Sailing club takes action as Hickling Broad weeds double in size
PUBLISHED: 09:14 16 September 2017 | UPDATED: 11:05 16 September 2017
A Broads sailing club is having to invest in a new outboard engine for its rescue craft because excessive weed growth in the water was slowing down its emergency response times.
Hickling Broad Sailing Club is among those who have been affected by the plants, which choke engines and cause vessels to break down.
Local businesses and sailors had warned the current levels of plant growth could slow or stop rescue boats responding to emergencies.
Club commodore Julian Jefferies said they had set themselves a 90-second response time to get to dinghies that had capsized and this was compromised by the current outboard they were using.
He said: “We’re looking to invest in a new engine for our rescue boat. It will be a standard outboard but will come with electric power tilt. This will allow us to raise the engine out of the water while on the move to throw off the weed.”
He said the motor would not have to be taken out of gear while doing this, which would help ensure that valuable time in responding to emergencies was not lost.
“At the moment we have to stop and manually lift the engine or ram it into reverse and forward a couple of times to get rid of the weed.”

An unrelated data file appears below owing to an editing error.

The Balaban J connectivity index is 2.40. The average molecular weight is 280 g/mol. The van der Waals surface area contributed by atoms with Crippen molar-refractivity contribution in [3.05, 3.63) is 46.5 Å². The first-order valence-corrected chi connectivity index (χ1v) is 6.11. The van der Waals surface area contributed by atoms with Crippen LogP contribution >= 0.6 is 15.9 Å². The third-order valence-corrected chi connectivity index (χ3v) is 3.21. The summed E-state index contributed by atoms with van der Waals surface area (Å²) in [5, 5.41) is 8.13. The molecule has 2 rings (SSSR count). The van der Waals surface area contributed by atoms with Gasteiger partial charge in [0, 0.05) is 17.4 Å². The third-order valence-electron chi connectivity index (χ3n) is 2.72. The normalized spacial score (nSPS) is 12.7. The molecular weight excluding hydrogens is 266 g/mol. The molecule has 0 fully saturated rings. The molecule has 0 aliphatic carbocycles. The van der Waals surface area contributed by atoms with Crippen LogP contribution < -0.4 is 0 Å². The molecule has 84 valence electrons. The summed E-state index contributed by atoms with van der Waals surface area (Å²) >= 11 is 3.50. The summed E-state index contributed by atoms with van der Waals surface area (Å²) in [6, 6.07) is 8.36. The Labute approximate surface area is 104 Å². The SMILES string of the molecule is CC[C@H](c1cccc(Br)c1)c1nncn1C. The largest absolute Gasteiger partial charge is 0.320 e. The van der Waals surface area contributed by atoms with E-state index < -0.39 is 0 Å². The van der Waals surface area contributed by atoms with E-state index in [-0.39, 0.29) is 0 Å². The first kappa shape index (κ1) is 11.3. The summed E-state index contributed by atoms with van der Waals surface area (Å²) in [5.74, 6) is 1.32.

Mr Jefferies said the club’s rescue boat assisted boaters on the Broads who had become entangled in the weeds “every single day that it is out”.
He said the club had lost “a few members” due to the weed problem. The club hopes to have the new engine fitted in time for the sailing season next year.
Excessive water plant growth on Hickling Broad was raised at a recent Broads Authority (BA) navigation committee meeting. Committee member Brian Wilkins said sailing had been difficult on the broad this year and it was losing its reputation as a good place to sail.
BA head of construction, maintenance and environment Dan Hoare said water plant management on the broad had been an ongoing issue. He said dredging had kept plant growth in the channel at bay, which was also regularly cut.
He said the average height of the plants had increased from 20cm in May to just over 40cm in August.
Around 60pc of the Broad is covered in growth.